"One thing you learn," he says, "is that the larger your readership becomes, the more you lose ownership of the characters. I was in Sydney recently, for example, and at an event two women told me that they disapproved of Isobel's relationship with the (much younger] Jamie in the Isabel Dalhousie series. 'That's not going to last!' they said. I replied that I thought it was all going quite well. 'It isn't!' they said. Such things make you realise that the characters you've created are now the property of millions of people who all have a notional stake in them and become intensely involved in what happens to them."
He knows just how intensely from the letters he's received from people thanking him for the enjoyment his books gave to loved ones on their last days on earth. "I take that very seriously. I don't make light of people's involvement – anything but.
"That's why I regard it as incredibly condescending to think of these books as escapism. These books are about really serious matters. Even Scotland Street is." My own hyperbole-sensitive eyebrows start to raise, because I know full well how this newspaper's "daily novel" (see panel) has also given full rein to McCall Smith's quirky, witty, gently comedic view of the world. Then I remember the way in which some scenes – Ramsay Dumbartan's death, for example – fused comedy with altogether deeper emotions, becoming even more moving in the process. So I nod instead.
If you want to understand McCall Smith's literary aims, a good place to start is an introduction he wrote last year to a republished edition of Barbara Pym's novel Excellent Women. In it, he praised her as a chronicler of the kind of quiet lives often neglected by mainstream literary culture, expressed delight in the way in which she turned the tiny things of daily life into comedy, and steered her own course away from the obvious topics of the day.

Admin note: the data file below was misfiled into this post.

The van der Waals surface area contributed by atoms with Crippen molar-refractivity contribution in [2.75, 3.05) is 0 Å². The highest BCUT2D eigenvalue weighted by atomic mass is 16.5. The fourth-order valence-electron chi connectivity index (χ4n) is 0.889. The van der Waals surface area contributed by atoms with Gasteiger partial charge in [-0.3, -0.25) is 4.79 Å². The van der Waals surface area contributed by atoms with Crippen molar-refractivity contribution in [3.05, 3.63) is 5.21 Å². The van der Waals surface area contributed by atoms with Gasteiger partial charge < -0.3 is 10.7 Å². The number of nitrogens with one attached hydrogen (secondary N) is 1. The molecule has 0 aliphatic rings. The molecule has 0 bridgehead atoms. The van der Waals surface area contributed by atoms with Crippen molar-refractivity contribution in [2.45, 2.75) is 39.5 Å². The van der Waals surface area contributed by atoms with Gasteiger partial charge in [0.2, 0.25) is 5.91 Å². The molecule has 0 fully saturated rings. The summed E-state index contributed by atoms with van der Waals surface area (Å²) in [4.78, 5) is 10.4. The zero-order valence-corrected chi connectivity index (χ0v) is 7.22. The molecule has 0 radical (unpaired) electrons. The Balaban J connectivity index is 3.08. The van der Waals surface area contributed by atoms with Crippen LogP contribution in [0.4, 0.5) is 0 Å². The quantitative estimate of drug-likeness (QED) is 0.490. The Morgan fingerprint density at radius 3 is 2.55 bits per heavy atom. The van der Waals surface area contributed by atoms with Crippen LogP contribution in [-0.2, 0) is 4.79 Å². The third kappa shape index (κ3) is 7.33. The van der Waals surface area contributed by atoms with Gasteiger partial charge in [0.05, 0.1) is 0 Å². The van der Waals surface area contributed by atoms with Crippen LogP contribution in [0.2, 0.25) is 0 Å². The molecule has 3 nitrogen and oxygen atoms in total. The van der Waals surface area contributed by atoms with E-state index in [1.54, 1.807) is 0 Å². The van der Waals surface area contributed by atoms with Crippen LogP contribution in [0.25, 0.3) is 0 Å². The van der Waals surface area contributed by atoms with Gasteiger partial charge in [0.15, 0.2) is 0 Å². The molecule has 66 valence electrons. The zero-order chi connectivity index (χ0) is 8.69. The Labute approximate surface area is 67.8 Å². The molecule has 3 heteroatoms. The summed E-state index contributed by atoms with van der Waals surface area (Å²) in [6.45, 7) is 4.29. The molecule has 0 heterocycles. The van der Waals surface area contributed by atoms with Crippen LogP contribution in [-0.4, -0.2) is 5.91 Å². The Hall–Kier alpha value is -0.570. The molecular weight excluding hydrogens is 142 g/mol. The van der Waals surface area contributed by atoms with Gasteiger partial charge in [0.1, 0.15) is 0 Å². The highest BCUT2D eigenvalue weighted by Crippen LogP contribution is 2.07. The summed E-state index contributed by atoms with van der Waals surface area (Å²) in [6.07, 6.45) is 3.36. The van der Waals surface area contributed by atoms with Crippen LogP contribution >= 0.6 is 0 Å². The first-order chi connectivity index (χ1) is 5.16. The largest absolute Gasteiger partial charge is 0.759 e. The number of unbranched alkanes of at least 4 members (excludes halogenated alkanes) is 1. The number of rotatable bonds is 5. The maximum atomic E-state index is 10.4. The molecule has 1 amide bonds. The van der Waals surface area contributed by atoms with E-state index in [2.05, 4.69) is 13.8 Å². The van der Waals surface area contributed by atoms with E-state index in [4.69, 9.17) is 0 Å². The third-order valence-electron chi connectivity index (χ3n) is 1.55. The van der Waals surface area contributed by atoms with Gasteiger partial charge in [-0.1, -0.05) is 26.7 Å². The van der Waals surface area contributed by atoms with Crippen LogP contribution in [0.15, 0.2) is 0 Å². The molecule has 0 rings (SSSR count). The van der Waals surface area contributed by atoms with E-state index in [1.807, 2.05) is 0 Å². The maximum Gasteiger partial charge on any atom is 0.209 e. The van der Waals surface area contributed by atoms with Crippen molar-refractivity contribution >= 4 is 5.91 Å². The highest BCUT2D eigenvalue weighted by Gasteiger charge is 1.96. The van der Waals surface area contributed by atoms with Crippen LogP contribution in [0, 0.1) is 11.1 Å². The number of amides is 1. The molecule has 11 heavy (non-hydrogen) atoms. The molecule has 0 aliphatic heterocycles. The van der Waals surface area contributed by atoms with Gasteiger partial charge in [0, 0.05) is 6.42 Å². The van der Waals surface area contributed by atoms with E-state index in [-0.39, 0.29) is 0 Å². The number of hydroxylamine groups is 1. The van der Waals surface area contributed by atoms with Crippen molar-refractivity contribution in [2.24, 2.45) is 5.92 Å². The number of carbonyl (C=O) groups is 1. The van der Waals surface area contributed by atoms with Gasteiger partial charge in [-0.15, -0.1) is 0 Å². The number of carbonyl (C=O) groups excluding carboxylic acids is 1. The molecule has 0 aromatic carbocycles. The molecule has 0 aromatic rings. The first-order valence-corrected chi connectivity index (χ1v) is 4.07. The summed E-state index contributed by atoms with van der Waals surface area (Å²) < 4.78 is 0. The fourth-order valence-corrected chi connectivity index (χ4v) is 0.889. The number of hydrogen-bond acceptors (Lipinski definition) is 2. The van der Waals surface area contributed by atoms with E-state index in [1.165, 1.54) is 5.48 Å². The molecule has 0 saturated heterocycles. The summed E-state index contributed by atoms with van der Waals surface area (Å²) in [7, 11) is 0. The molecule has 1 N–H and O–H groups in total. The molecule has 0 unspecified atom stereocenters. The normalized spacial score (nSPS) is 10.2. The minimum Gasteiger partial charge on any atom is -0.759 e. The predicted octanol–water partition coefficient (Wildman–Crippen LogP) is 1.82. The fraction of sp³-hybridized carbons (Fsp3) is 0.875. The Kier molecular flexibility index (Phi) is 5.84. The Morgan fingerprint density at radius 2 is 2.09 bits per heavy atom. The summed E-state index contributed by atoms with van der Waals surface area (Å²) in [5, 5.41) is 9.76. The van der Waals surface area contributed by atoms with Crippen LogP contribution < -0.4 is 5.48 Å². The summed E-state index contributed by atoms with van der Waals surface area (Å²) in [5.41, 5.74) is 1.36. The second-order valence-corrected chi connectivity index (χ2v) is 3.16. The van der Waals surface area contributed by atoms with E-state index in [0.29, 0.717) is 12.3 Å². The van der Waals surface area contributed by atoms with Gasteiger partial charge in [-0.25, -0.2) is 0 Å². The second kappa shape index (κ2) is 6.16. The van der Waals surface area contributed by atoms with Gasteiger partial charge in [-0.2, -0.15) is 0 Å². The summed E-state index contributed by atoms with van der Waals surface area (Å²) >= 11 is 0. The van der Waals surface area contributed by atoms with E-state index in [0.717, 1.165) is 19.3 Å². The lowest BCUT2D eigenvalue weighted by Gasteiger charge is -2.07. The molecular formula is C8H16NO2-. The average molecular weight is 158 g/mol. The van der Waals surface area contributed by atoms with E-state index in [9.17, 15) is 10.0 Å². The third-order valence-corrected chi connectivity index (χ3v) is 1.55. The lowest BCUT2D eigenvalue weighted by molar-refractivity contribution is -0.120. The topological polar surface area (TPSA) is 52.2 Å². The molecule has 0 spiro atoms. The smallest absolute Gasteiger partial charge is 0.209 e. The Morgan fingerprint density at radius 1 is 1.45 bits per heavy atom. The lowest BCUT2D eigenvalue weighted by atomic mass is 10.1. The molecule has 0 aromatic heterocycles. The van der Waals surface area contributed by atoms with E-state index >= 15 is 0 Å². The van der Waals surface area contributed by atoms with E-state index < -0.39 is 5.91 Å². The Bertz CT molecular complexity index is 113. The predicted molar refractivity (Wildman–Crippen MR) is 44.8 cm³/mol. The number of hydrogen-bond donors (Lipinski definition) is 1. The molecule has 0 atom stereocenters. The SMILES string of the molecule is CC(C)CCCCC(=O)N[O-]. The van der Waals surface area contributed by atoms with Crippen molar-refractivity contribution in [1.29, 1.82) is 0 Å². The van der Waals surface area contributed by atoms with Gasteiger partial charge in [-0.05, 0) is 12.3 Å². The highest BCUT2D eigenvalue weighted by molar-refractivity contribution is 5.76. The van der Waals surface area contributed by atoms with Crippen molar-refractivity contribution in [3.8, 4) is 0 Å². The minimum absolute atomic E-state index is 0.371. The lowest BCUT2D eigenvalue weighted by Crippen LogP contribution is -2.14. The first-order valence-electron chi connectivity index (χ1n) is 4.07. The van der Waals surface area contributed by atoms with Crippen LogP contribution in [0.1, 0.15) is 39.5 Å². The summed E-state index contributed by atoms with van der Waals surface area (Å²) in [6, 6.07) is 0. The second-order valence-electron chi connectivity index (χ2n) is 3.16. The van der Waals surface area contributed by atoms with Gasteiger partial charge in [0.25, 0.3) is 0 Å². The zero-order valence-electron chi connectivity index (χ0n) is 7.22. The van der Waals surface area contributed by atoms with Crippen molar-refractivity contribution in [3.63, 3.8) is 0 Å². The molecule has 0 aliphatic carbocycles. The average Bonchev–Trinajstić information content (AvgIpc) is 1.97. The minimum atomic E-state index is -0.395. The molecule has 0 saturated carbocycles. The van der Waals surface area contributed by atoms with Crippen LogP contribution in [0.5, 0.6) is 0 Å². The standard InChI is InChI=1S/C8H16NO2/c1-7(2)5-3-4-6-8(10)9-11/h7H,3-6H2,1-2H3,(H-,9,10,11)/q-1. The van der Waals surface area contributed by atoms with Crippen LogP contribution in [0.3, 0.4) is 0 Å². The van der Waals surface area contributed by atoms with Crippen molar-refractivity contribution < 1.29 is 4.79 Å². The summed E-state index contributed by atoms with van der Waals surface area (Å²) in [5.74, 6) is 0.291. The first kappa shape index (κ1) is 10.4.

There's an obvious parallel with his own work there, but he puts it differently. "I'm interested in character and dialogue and exchange of ideas. If I were to look for a glib description of what the books are about, I'd say they're a form of what in painting is called intimisme – those paintings by painters like Vuillard and Bonnard in the 1890s of intimate little domestic scenes. I don't consciously set out to do that, and I don't produce this as an apologia, it's just that this is what the stories are."
Art, readers of McCall Smith's two Edinburgh-based series must have noticed, suffuses his plots, so it's no surprise that he reaches for another painterly analogy. "It's like those interiors in the golden age of Dutch painting, when you look through a doorway into another room. The capturing of that quiet space strikes a chord with people. The reason why people read these books is that they want to spend time with Mma Ramotswe in that quiet space. And in order to do that, one has to take certain liberties, to limit the character's world, or take it out of somewhere completely real."
That's what happens in Tea Time for the Traditionally Built, as no doubt it will for the four other books he is contracted to write for the series. Unlike his near-neighbour JK Rowling, he has no end scene in mind for his series; unlike his next-door-but-one neighbour Ian Rankin, he has never agonised over when and how to bring the series to an end.
For the moment, though, Mma Ramotswe will carry on sorting the smaller problems in her clients' lives under a cloudless blue Botswana sky. That is what she does, with just a few new embellishments each time, but always the same humanity, humour and charm. And her creator has only to look up from his keyboard at that wall of brightly coloured books to realise that is what almost all of the world wants her to carry on doing.
• Tea Time for the Traditionally Built by Alexander McCall Smith is published by Little, Brown, priced 14.99. A six-part, one-hour drama series based on The No 1 Ladies Detective Agency books starts on Sunday 15 March on BBC1.
44 Scotland Street returns in the autumn …
ALEXANDER McCall Smith is to resume his 44 Scotland Street daily novel in The Scotsman this autumn and has already written the first three episodes, he has revealed.
His notebooks contain a number of new plotlines for the characters in the five-book series, which has now been translated into several languages. The latest in the series, The Unbearable Lightness of Scones, was a New York Times Top Ten bestseller.
"Wherever I go in the world," he says, "people all know about Scotland Street and are always asking me about what's going to happen to the characters next. Bertie in particular seems to have developed a worldwide following."
"We're delighted to welcome back 44 Scotland Street," says John McLellan, editor of The Scotsman.
"It was a first for British journalism when Sandy's daily novel started in this newspaper in 2004, and we're glad that our readers will still be able to get the first glimpse of the new book in a series that has captivated readers throughout the world."